By Natasha Paleau, University of Maryland Public Health Student
“Libraries store the energy that fuels the imagination. They open up windows to the world and inspire us to explore and achieve, and contribute to improving our quality of life. Libraries change lives for the better.”
-Sidney Sheldon, Author
In this age of information overload, when the internet and hand-held devices make it almost impossible to ever not know something, the library offers a constant, enduring location where we can go to learn.
There’s something undeniably unique about looking for what you need to know in the library. The physical act of searching for information, sitting quietly amongst stacks to browse content, surrounded by the smells and colors of thousands of books, journals, maps, and more, is an experience that you can’t get anywhere else.
The library is our place to go to be pensive, to search for information, to find answers to questions, or to find a quiet place to focus. The library can be a safe haven for the thoughtful, and a guardian for the creative. It can be a classroom, a meeting place, a retreat, a study space, and more. It is a sanctuary for those wishing to pursue intellectual wellness.
Here at the University of Maryland, there are several libraries to meet the diverse subject content needs and personalities here on campus.
Of course, the behemoth of McKeldin Library is the flagship library of our campus. Climbing to the top of its seven floors is an achievement akin to scaling a mountain, with the ultimate reward of having access to the abundance of resources and services there. Intrepid explorers of McKeldin set out to discover (can expect to find) computer banks, study carrels, stacks, folios, references, photocopy services, maps, silent study rooms, periodicals, government documents, a graduate student study area, and much, much more.
If all of that sounds intimidating, there is always the charming little Art Library. In contrast to McKeldin, the Art Library in the Art and Sociology building is a small, peaceful space filled with bright natural light and a second floor study loft. Here you will find information on graphic design, art history, archeology, and more. The cozy layout is great for studying, and gives the feeling of a grand home library.
Right across the way from the Art Library is the Architecture Library, which houses over 65,000 titles in a number of subjects relating to architecture and design. The modern feel of the space is appropriate to the subject matter contained therein. One can get a lesson in architecture simply by observing its library.
For anyone in search of multimedia resources, Hornbake Library is the place to go. In addition to UM’s Nonprint Media Services, Hornbake houses the Library of American Broadcasting, National Public Broadcasting archives, The Gordon W. Prange Collection, and the National Trust for Preservation collection. There are several study rooms and spaces, as well as T.V.s, other media players, and screening/multimedia rooms. They even have transcribing machines for those of us who love qualitative research.
The Engineering and Physical Sciences Library is deceptively large, and houses titles in the subjects of physics, engineering, mathematics, geology, computer science, environmental sciences, water resources, and aerospace science. There are multiple study spaces here, including carrels, computers, quiet areas, and group study spaces. There’s always a special exhibit on science and technology research, and the space is decorated with images of space, planets, nature, and technology.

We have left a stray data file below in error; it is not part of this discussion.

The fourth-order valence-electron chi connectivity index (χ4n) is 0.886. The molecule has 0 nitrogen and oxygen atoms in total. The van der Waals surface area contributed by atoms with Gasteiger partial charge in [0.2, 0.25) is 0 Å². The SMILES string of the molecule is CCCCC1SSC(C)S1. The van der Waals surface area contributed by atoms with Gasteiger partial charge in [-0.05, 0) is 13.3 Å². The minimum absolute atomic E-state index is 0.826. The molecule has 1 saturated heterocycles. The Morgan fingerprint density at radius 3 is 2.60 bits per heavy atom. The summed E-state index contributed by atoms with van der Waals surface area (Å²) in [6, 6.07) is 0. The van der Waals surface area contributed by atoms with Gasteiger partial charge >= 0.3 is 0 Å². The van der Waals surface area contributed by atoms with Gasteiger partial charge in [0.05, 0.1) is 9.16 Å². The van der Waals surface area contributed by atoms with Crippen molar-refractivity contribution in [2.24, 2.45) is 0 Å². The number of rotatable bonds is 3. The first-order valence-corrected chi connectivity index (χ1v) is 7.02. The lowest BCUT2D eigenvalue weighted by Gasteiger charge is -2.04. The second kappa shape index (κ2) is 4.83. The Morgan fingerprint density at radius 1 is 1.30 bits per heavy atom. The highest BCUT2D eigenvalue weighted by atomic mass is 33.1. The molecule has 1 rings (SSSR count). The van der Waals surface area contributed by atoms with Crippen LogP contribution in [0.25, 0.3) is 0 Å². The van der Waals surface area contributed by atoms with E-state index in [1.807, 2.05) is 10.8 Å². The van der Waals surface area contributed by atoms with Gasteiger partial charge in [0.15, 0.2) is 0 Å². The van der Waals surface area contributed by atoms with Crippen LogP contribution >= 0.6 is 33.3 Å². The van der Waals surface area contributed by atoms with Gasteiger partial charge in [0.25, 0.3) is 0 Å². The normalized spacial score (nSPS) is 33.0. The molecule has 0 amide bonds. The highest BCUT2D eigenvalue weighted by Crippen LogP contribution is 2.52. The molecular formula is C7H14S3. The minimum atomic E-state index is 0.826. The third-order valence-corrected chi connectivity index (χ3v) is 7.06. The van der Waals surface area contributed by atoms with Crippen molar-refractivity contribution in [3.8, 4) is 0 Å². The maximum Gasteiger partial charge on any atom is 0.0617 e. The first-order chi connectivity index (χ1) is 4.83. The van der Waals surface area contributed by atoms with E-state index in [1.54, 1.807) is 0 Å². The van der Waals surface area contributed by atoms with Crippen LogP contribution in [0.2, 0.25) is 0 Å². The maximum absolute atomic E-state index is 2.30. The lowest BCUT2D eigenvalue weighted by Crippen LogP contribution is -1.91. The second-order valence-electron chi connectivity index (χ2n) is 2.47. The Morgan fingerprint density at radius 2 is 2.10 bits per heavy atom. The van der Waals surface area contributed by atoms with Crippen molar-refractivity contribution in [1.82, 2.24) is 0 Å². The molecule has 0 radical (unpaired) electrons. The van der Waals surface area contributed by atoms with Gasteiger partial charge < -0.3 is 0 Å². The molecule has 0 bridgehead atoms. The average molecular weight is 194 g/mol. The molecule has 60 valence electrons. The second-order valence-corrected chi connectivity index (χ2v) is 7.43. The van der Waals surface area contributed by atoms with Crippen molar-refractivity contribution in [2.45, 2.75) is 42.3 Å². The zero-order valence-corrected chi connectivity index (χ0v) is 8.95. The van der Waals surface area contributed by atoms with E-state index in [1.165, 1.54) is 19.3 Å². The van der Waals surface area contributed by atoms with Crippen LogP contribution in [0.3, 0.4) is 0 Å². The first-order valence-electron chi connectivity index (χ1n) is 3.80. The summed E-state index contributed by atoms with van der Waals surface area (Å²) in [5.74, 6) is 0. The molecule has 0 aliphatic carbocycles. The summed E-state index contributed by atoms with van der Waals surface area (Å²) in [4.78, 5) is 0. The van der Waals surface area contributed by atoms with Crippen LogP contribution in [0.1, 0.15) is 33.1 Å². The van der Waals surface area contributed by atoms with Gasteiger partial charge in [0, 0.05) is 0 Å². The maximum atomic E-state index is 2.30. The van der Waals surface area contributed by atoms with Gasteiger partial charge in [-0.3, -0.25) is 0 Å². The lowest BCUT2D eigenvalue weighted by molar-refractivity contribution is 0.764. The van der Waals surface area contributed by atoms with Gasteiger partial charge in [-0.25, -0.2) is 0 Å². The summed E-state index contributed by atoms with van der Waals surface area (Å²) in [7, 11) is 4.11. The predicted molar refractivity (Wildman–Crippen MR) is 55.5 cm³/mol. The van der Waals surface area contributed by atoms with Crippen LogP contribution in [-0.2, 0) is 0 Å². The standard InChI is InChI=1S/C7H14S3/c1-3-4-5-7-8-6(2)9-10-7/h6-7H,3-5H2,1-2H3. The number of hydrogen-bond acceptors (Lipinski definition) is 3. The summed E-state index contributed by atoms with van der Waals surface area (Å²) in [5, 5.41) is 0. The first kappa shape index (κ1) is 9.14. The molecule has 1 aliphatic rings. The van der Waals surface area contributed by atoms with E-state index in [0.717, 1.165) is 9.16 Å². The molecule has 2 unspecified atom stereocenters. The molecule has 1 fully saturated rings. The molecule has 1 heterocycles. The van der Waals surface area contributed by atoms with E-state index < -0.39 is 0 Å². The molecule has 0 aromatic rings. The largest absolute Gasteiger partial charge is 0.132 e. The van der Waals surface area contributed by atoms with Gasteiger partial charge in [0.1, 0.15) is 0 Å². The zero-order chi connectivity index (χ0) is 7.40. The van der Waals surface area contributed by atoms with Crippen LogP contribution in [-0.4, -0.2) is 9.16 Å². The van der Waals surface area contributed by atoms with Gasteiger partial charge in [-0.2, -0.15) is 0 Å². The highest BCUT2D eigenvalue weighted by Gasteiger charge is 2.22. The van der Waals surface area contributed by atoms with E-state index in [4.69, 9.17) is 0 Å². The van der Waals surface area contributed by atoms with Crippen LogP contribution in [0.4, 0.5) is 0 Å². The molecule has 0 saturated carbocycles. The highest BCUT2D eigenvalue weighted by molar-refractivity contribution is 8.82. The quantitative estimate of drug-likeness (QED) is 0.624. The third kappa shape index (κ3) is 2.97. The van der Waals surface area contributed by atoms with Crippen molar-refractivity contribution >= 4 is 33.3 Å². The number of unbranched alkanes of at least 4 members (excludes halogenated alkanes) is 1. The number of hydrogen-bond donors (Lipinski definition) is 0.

The Michelle Smith Performing Arts Library sometimes feels more like a luxury office space than a library, with private computer cubicles and comfy swivel chairs. Housed here are the special performing arts collections, the International Piano Archives, and more. The quiet calm of this space during midterms and finals is often a nice alternative to the chaos of some of the larger libraries.
For those of us interested in chemistry, life sciences, or public health, the White Memorial Chemistry Library offers a great amount of information and resources. Located in the Chemistry building, the library consists of three floors full of 80,000 volumes and access to over 450 journals.
The librarians at each of these locations are an invaluable resource to us on campus. Offering personalized help navigating the daunting volume of information, librarians are integral to the experience of searching for information. They catalog, categorize, and stack the thousands upon thousands of titles that we can then access with ease. Librarians are the gatekeepers to knowledge and the friendly faces of research.
As students, faculty, and staff, the libraries are here to support us in so many ways. We go to the libraries to read for pleasure and for coursework. We go to the libraries to find support for our research, to meet with our friends, or to have a quiet place to think. And while the internet may be the fastest way to acquire information, it can’t offer us the support and experiences that visiting a library can.
While intellectual wellness and the journey of lifelong learning is much more than the pursuit of “book smarts” and can be sought after just about anywhere, the library remains a great place to spark your imagination and satisfy your curiosity. It offers a unique sensory and tactile learning experience.
So, the next time you undertake an intellectual endeavor, consider doing it at one of the seven on-campus libraries. Let yourself be amazed at the scope and efficiency of this vital system!
Do you have a favorite library or study spot on campus? Where do you like to go to learn something new? Share with us in the comments below.
Drop by the Stamp Food Court Tuesdays and Wednesdays 11:30am – 12:30pm to talk to a librarian about library services or help with research projects.
For more information about the University Libraries, visit www.lib.umd.edu.